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No clear answer on roundabout

Opponents of a proposed roundabout at the intersection of Rio Grande and Candelaria turned out in force at Monday's City Council meeting, but the issue of whether to build it remains unresolved. (Jim Thompson/Journal)
Opponents of a proposed roundabout at the intersection of Rio Grande and Candelaria turned out in force at Monday's City Council meeting, but the issue of whether to build it remains unresolved. (Jim Thompson/Journal)
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The debate, two minutes at a time, went deep into the night.

North Valley residents – some waiting as late as 10 – took turns addressing the City Council on Monday to share their opinions on plans for a roundabout at the intersection of Rio Grande and Candelaria.

Testimony was divided, though opponents carried signs and turned out in larger numbers. The last speaker, a cyclist, drew laughs when he explained he didn’t want to die in a roundabout.

In the end, opponents and supporters alike went home without a clear answer on whether the roundabout will ever be built. The council voted 6-3 to hire an engineering company to update its evaluation of the intersection and report back by July 31.

The resolution that was adopted was sponsored Councilor Isaac Benton, though it was Roxanna Meyers who suggested the idea of updating the intersection evaluation through an amendment, which was approved.

They’d originally had competing bills, but both Benton and Meyers supported the final resolution.

“There’s clearly a divide that needs to be at least partially healed before a decision is made” on a roundabout, Benton said. “I think this is the proper and prudent thing to do right now.”

Meyers said she didn’t believe her own bill – calling for the city to abandon plans for a roundabout – would win support, so she offered the compromise with Benton. She said she believes an updated evaluation will support halting the project.

The roundabout seemed to be an “agenda shoved down a lot of people’s throats,” Meyers said.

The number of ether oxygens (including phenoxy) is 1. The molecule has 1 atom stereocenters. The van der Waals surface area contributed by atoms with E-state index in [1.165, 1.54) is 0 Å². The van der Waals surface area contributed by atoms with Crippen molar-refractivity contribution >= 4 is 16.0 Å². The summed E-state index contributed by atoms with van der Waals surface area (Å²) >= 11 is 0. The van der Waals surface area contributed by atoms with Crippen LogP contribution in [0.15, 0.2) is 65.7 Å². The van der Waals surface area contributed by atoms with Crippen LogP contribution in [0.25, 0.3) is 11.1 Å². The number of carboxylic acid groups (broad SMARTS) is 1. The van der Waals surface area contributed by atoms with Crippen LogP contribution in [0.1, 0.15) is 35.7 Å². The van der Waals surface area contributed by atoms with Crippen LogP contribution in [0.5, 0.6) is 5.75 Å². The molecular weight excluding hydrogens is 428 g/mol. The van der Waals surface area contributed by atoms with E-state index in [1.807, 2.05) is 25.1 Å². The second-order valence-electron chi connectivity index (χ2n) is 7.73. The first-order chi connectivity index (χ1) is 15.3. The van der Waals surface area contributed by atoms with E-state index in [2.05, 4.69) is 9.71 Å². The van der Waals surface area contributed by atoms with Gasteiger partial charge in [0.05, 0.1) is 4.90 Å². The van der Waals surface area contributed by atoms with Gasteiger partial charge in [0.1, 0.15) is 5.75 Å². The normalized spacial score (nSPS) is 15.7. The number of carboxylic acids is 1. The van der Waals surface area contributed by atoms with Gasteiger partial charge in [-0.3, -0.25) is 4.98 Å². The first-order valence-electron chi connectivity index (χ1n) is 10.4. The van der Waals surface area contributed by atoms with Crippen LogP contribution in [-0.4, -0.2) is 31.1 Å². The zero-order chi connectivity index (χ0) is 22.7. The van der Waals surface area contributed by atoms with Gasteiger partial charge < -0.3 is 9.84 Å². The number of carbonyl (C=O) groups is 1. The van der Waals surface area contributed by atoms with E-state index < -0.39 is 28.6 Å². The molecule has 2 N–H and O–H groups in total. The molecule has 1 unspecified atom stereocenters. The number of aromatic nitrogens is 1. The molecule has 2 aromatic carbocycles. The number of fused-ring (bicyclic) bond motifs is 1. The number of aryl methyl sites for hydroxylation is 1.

In favor of the amended resolution were Benton, Meyers, Dan Lewis, Ken Sanchez, Rey Garduño and Don Harris.

Councilors Brad Winter, Trudy Jones and Michael Cook voted “no.”

Winter said it appeared that a majority of residents simply don’t want the roundabout, and Cook said traffic statistics suggest the intersection is safer than it used to be.

“To me,” he said, “it doesn’t appear the roundabout is needed any longer.”

The vote came after a lengthy debate. Each public speaker had about two minutes to address the council, and around 50 people signed up to speak.

Many had blunt, passionate opinions about whether the roundabout would make the intersection safer or just disrupt traffic.

“There is nothing dangerous about that intersection,” said Neil Colella, who said opposes building a roundabout. “It’s just normal.”

Jean Van Dusen, on the other hand, described waiting at the light when two cars blew through the intersection.

“They just barreled through the red light,” she said. “I thought the roundabout could have prevented that.”

The council had two bills to choose from Monday – one from Meyers, who opposes it, and the other from Benton, who said more discussion was needed.

The roundabout has been in the works for years. In 2009, the City Council applied for and won about $1 million in federal funding for the project, through the state government. The city was going to chip in about $500,000 of its own money, too.

That was with the support of then-Councilor Debbie O’Malley, who represented the area. But she left the council last year after winning election to the County Commission.

Mayor Richard Berry appointed Meyers to replace her. Meyers conducted an online poll, which showed opposition, and announced earlier this year that she would put a stop to the roundabout.

Meyers argues that statistics on the severity of crashes at the intersection suggest the roundabout isn’t justified and, furthermore, residents don’t want one.

Benton said experts had already reviewed the data when approving the city application and that the city stands to lose federal funds if it backs out now.

Under questioning from the council, Michael Riordan, Albuquerque’s director of municipal development, said a roundabout would probably improve safety at the intersection because it slows down traffic. On the other hand, other improvements at the intersection could probably improve safety, too, while leaving it with a traffic light, he said.

Riordan also said the intersection’s crash-severity rate is ordinary for Albuquerque and has improved in recent years, perhaps due to re-striping and other improvements.
— This article appeared on page A1 of the Albuquerque Journal

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